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Working memory better test of ability than IQ, says psychology professor

Working memory measures potential to learn, and can be crucial in supporting classroom achievement, says Tracy Packiam Alloway Tracy Packiam Alloway researches working memory at the University of North Florida and has developed the world’s first standardised working memory tests for educators. Her latest book is an edited collection, Working…

Do we live in a massive computer simulation? Scientists seek answer

A physics professor at the University of Washington says he believes he and other scientists have devised a way of investigating whether we all live in a massive computer simulation, reported the Seattle Times. The question of whether we actually live in a simulated world was put forth by a…

Gene turns heart cells into pacemaker: lab study

A gene inserted into ordinary heart cells transformed them into rare “pacemaker” cells that regulate cardiac rhythm, according to experiments carried out on lab rodents. The research is a step toward the goal of a biological fix for irregular heartbeat, which at present is tackled by drugs or electronic pacemakers,…

Australia plans drill of ancient Antarctic ice core to search for scientific ‘holy grail’

Australia announced plans to drill a 2,000 year-old ice core in the heart of Antarctica in a bid to retrieve a frozen record of how the planet has evolved and what might be in store. The Aurora Basin North project involves scientists from Australia, France, Denmark and the United States…

U.N. warns radioactive waste in unsecured sites in Tajikistan

The United Nations warned Friday that nearly 55 million tonnes of radioactive waste from old Soviet-era uranian mines remain in unsecured sites in northern Tajikistan. The former Soviet republic, where Stalin’s empire once mined uranium to create its first nuclear bomb, is still stuck with about 54.8 million tonnes of…

U.S. tightens restrictions on soot emissions by 20 percent

The United States on Friday tightened standards on emissions of soot from industry and vehicles by 20 percent, predicting that the regulations would avert thousands of deaths. The Environmental Protection Agency, in its first major announcement since President Barack Obama’s re-election, ordered stricter rules on so-called fine particle pollution that…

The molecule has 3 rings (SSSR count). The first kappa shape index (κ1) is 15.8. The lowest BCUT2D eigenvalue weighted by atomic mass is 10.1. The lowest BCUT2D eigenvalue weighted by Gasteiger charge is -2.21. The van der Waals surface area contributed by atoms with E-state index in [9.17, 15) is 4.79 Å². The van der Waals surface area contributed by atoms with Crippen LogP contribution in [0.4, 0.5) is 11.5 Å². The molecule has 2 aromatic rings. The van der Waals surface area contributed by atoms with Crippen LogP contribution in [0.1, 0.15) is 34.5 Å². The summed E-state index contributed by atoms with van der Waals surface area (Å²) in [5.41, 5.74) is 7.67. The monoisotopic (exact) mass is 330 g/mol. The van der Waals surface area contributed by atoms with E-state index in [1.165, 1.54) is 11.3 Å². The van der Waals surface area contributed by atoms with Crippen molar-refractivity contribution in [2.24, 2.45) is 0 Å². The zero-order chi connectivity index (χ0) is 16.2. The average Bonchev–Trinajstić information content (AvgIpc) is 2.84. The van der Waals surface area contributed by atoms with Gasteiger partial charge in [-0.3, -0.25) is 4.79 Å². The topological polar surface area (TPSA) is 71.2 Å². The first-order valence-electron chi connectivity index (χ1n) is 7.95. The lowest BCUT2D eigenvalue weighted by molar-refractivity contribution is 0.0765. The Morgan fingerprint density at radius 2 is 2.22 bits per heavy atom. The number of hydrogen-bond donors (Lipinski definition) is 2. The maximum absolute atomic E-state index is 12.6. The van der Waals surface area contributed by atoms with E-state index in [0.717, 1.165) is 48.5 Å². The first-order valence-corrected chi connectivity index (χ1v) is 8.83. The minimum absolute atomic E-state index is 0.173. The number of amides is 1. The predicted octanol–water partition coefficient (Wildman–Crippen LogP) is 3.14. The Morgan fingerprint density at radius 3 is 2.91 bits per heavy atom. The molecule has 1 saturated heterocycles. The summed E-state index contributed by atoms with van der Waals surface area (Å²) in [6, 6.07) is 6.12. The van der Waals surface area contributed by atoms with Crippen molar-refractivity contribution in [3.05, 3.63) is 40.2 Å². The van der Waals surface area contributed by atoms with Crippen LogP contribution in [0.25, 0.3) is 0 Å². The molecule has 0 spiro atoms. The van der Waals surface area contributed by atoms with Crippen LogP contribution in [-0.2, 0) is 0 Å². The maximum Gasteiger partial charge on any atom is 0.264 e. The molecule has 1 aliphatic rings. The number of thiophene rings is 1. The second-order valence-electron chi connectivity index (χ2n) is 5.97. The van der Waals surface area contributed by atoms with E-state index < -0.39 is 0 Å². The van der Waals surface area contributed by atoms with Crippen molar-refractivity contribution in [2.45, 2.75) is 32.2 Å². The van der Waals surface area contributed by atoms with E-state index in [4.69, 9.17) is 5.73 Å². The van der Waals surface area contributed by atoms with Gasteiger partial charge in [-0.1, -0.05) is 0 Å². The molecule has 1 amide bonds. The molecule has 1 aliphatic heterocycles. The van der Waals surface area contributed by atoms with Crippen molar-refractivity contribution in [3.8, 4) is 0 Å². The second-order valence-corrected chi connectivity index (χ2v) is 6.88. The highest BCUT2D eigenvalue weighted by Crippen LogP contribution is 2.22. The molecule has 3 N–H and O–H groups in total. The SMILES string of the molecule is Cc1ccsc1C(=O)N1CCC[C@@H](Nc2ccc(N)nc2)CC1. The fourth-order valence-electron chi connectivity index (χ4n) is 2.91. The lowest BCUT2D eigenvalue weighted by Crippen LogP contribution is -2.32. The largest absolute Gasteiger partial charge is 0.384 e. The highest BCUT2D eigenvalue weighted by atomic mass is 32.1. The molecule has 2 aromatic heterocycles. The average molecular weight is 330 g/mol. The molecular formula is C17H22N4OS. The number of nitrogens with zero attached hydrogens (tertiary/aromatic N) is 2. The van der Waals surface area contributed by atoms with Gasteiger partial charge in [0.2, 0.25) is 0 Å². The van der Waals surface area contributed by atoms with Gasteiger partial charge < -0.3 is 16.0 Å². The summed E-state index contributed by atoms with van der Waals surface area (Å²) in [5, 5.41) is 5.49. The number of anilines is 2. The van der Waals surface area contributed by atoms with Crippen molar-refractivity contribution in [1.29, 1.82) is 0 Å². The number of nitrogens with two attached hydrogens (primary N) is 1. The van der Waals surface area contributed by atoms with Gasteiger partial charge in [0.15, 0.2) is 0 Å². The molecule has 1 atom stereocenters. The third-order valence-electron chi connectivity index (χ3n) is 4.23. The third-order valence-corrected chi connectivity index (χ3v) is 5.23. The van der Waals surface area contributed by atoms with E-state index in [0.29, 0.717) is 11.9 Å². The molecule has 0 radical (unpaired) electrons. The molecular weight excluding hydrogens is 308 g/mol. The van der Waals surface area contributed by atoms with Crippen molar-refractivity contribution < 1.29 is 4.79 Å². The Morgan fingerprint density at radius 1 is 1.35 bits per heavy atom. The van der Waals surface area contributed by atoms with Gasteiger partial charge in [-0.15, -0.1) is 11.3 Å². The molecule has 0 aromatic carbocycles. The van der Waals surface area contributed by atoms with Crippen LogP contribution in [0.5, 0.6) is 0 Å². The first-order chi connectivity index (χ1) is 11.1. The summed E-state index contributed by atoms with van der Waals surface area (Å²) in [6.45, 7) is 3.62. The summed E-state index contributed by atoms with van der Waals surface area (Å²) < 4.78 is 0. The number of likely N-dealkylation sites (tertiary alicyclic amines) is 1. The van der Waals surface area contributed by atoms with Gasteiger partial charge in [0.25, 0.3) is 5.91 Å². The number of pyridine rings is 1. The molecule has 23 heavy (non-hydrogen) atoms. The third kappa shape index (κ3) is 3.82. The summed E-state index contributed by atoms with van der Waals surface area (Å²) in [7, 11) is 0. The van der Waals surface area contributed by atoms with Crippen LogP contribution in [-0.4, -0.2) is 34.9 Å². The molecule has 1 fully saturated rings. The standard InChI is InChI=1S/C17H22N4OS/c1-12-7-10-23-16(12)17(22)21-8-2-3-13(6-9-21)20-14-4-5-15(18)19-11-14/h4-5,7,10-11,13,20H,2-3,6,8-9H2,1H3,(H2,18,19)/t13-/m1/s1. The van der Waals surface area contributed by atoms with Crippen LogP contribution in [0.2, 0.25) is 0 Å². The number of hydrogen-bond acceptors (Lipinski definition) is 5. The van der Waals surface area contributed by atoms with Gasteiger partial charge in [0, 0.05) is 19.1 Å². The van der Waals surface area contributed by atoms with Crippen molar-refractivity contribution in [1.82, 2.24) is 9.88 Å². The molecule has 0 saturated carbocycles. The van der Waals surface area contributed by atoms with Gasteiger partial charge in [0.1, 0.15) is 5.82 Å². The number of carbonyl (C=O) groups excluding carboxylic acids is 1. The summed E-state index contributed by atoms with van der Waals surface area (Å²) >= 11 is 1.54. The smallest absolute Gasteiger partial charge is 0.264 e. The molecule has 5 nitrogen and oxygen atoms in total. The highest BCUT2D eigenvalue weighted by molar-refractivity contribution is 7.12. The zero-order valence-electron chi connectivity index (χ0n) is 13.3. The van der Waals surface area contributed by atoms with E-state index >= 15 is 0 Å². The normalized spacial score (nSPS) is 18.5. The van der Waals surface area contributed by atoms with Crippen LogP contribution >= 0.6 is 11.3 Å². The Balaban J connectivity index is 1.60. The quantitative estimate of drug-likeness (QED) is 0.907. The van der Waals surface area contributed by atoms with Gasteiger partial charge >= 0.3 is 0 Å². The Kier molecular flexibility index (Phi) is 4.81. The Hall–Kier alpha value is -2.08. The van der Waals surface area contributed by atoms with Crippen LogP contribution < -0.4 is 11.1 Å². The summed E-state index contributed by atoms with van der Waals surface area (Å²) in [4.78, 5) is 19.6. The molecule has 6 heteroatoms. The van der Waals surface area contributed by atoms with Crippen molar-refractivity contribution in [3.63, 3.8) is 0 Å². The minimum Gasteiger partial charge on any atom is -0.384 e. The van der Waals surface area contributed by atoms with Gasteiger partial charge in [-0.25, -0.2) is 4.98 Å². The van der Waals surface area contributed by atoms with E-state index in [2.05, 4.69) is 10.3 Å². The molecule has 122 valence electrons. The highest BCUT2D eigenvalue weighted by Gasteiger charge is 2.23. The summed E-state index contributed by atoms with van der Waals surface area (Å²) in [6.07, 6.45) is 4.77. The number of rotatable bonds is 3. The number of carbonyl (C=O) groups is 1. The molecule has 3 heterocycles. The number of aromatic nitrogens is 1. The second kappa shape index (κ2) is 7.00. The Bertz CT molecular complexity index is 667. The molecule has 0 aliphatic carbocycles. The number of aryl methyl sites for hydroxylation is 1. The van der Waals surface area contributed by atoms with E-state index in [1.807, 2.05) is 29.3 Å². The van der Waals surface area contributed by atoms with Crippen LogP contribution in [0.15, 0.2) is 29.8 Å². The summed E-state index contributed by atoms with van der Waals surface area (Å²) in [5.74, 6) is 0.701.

Study: Bellybuttons house thousands of bacterial species

A new study has revealed a vast array of bacteria residing in people’s navels — almost 3,000 in all, NBC News reported Friday. The study, published this week in the journal PLOS One, showed 2,368 types of bacteria collected from the bellybuttons of just 66 participants, including the researchers, based…

Climate Change denier leaks intergovernmental report online

Draft of IPCC’s fifth assessment, due to be published in September 2013, leaked online by climate sceptic Alex Rawls The draft of a major global warming report by the UN’s climate science panel has been leaked online. The fifth assessment report (AR5) by the Intergovernmental Panel on Climate Change, which is…

Scientists urge pardon of gay code-cracker Alan Turing

Leading scientists including Stephen Hawking urged Britain on Friday to pardon World War II code-breaker Alan Turing, who committed suicide after he was convicted of the then crime of homosexuality. Often hailed as a father of modern computing whose code-cracking is credited with shortening World War II, Turing took his…

Newly discovered slow loris already at risk of extinction

The ‘teddy bear’ face of the nocturnal Nycticebus kayan, discovered in Borneo, makes it attractive for illegal poaching A new species of primate, a “big-eyed” and venomous slow loris, has been identified in Borneo by researchers. But the new loris is already under threat from the Asian pet trade in…

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